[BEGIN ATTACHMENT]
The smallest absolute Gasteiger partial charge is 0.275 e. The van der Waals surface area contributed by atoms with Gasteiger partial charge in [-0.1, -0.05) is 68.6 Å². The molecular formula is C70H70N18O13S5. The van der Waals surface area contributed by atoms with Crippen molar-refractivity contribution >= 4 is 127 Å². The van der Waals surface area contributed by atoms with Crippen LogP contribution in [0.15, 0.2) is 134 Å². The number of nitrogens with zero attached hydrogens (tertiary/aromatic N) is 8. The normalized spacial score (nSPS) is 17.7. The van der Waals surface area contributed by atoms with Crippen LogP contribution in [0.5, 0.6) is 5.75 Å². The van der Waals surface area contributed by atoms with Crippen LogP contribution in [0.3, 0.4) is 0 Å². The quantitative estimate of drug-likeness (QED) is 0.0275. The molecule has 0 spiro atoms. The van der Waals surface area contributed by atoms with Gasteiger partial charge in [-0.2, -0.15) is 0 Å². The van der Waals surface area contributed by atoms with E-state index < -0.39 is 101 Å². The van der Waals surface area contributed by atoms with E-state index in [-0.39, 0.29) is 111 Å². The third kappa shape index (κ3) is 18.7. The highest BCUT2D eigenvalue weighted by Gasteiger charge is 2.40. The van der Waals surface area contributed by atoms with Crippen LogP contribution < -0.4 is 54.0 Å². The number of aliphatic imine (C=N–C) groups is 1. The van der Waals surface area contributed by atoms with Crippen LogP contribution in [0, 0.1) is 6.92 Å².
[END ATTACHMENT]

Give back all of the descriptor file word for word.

The smallest absolute Gasteiger partial charge is 0.275 e. The van der Waals surface area contributed by atoms with Gasteiger partial charge in [-0.1, -0.05) is 68.6 Å². The molecular formula is C70H70N18O13S5. The van der Waals surface area contributed by atoms with Crippen molar-refractivity contribution >= 4 is 127 Å². The van der Waals surface area contributed by atoms with Crippen LogP contribution in [0.15, 0.2) is 134 Å². The number of nitrogens with zero attached hydrogens (tertiary/aromatic N) is 8. The normalized spacial score (nSPS) is 17.7. The van der Waals surface area contributed by atoms with Crippen LogP contribution in [0.5, 0.6) is 5.75 Å². The van der Waals surface area contributed by atoms with Crippen LogP contribution in [0.3, 0.4) is 0 Å². The quantitative estimate of drug-likeness (QED) is 0.0275. The molecule has 0 spiro atoms. The van der Waals surface area contributed by atoms with Gasteiger partial charge in [-0.2, -0.15) is 0 Å². The van der Waals surface area contributed by atoms with E-state index < -0.39 is 101 Å². The van der Waals surface area contributed by atoms with E-state index in [-0.39, 0.29) is 111 Å². The third kappa shape index (κ3) is 18.7. The highest BCUT2D eigenvalue weighted by Gasteiger charge is 2.40. The van der Waals surface area contributed by atoms with Crippen LogP contribution < -0.4 is 54.0 Å². The number of aliphatic imine (C=N–C) groups is 1. The van der Waals surface area contributed by atoms with Crippen LogP contribution in [0, 0.1) is 6.92 Å².